Today’s book is Forbidden, by F Stone.

Book Info

Length: 363 pages

Publisher: Romance Under Fire

Released: December 12, 2016

Amazon | Goodreads | Author’s Website

Gunfire echoes within the walls of a Middle East police compound. Screams of terror are brutally silenced. Police captain Hashim Sharif captures one survivor. Soon Eliza MacKay will wish she had died with her companions.

The vile act of terrorism is covered-up. Sharif becomes the reluctant keeper of his city’s bloody secret – and the witness, MacKay. His corrupt superiors have a gun rammed against his skull. Disloyalty to the mayor will be rewarded with being buried alive.

Whatever the cost, his government’s honor must be restored. Secretly, Sharif hunts forensic evidence. Who is responsible for the murder of fifteen American volunteers? And, why did MacKay lie about her identity? He can’t trust her. Her mental illness is going to get both of them killed.

When he receives orders to dispose of MacKay, his Muslim faith is tested. Murder an innocent in cold blood? He will suffer Allah’s eternal wrath.

CIA Agent Hutchinson has the lying Sharif in his cross hairs. Sharif dodges the agent’s traps almost as easily as the hitman on his tail. When Sharif discovers the shocking truth, he loses all hope of survival.

What is worth dying for? Perhaps it’s not bringing a madman to justice. Could it be saving the life of a woman who kick-started his numb heart? On the knife edge of risk, Sharif plots an act most forbidden and fatal.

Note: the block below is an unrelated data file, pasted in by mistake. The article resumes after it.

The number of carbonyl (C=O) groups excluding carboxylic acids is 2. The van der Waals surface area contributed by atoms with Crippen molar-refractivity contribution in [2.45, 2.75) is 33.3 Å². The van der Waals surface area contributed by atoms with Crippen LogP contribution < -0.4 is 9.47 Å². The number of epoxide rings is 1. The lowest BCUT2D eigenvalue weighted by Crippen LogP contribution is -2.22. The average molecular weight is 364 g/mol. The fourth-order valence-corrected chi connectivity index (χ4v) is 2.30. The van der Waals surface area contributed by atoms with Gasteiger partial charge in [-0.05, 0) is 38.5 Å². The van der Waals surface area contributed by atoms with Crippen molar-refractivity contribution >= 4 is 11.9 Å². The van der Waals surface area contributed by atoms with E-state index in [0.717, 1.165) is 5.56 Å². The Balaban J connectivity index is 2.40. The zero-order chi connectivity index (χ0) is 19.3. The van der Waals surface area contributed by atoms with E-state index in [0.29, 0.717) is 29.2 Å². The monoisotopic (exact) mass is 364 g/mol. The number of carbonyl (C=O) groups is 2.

Real Quick

My beef lies more with the characters than the story. Not bad, but not for me.


Look, don’t get me wrong – Forbidden was well-written and well-paced, and more than lives up to the ‘suspense romance’ tagline. But unfortunately, all that was secondary to the fact that I couldn’t get a handle on Eliza.

This poor woman (who’s already dealing with PTSD from a horrific event in her past) witnesses a brutal massacre, gets held hostage in a foreign country, has the threat of execution looming overhead, narrowly avoids getting gang raped… and then just kinda falls into Stockholm syndrome-y love with the cop at the heart of this whole mess. The book didn’t delve very deeply into her emotional turmoil beyond a few mentions of therapy and some conveniently plot-driving PTSD flashbacks. As a result, Eliza just seemed to pinball between the extremes of ‘complete wreck’ and ‘can-do optimist’ without much explanation – from paralyzing fear to happily cleaning Hashim’s apartment; from a mental breakdown to running off as if she could singlehandedly escape a hostile government. Many of her decisions felt sudden and unrealistic, and it really took me out of the story.

Ms. Stone is a great writer, no doubt. When it comes to Forbidden, though, I wish the characters’ internal conflicts had gotten as much screen time as the external conflict.